Compare the size of those blooms above with the wee little flowers I'm grasping in the photo below.  These are the minuscule blooms of Dwarf St. Johnswort (Hypericum mutilum), a species of St. Johnswort that also grows on the same Hudson islands as H. ascyron.



I'm adding a second photo of H. ascyron, this one including my hand in the photo to provide scale.




I found three other species of St. Johnswort in the same area, Canada (H. canadense), Spotted (H. punctatum), and Pale (H. ellipticum).  All were in bloom today, although my photos of them turned out too poor to publish.  I did manage to take a clear photo of the ruby-red achenes of H. ellipticum arrayed in the grass beneath the bud clusters of Buttonbush.


 A fourth St. Johnswort, a pink-flowered species called Marsh St. Johnswort, also grows nearby, but it was not blooming today.  Although still considered a member of the St. Johnswort Family, Marsh St. Johnswort has recently been removed from the Hypericum genus and assigned the name Triadenum virginicum.



With the storms holding off, I continued my paddle around the islands and into a swamp where Pickerelweed (Pontederia cordata) ornaments the muddy shore.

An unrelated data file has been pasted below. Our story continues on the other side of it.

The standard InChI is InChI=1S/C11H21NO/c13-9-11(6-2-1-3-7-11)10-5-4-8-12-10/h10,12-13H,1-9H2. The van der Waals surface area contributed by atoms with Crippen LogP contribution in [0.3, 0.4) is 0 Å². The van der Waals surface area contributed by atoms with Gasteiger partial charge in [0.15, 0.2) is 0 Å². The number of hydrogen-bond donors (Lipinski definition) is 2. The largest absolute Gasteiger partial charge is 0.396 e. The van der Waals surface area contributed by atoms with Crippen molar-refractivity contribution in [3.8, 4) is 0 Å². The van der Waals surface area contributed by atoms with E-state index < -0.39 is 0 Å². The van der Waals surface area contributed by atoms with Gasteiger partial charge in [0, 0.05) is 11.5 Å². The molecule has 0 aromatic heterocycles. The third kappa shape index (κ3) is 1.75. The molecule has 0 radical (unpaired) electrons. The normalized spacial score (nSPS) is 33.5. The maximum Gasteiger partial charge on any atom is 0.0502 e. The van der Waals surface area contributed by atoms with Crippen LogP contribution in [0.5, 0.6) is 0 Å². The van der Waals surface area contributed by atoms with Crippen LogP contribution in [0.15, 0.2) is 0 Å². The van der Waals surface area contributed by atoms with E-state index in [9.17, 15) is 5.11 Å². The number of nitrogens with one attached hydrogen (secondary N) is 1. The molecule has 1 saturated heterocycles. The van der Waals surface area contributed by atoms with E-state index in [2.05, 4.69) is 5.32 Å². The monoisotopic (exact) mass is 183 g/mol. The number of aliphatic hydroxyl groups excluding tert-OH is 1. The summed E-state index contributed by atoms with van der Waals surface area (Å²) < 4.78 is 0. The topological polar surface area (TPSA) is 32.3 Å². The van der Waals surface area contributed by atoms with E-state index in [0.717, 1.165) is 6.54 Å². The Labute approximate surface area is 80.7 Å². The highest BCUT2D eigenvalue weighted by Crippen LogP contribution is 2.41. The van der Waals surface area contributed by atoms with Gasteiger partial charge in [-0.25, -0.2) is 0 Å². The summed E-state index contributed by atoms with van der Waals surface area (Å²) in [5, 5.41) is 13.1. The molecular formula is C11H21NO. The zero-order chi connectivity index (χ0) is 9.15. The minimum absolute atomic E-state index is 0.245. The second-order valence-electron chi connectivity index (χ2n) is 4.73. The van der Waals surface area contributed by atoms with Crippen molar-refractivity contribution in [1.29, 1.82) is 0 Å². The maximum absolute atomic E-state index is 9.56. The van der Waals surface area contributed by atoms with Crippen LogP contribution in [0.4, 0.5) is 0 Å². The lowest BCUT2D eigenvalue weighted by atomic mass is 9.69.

Tucked in amid the Pickerelweed and other emergent plants that don't mind having their feet wet, a nice patch of Mermaid Weed (Prosperpinaca palustris) had come into bloom.  I first found this plant last fall when it was in fruit, so I was delighted to be able to find it in flower, although I did not recognize it at first, since its leaves were not as feathery as when I found them last fall.



Here's a photo I took of this plant last fall, with those remarkably feathery leaves:




At a glance, Mermaid Weed resembles another denizen of such swampy spots, Water Horehound, with its sharply serrated leaves and reddish stem.  But a closer look reveals that its leaves are alternate on the stem, while the Water Horehound's leaves are opposite.  Also, these flowers are greenish and borne singly in the axils, unlike the circlets of tiny white flowers that surround the stems of Water Horehound.




A rumble of thunder in the distance set me hurrying toward the shore, but I did pause for a moment to admire this little glowing patch of Golden Pert (Gratiola aurea) sprouting out of a crack in the rock.





I also had to stop to notice these blooms of Grass-leaved Arrowhead (Sagittaria graminea) protruding from shallow water near the shore.  Usually, these flowers are pure white, but these were striped with pink.  Very pretty!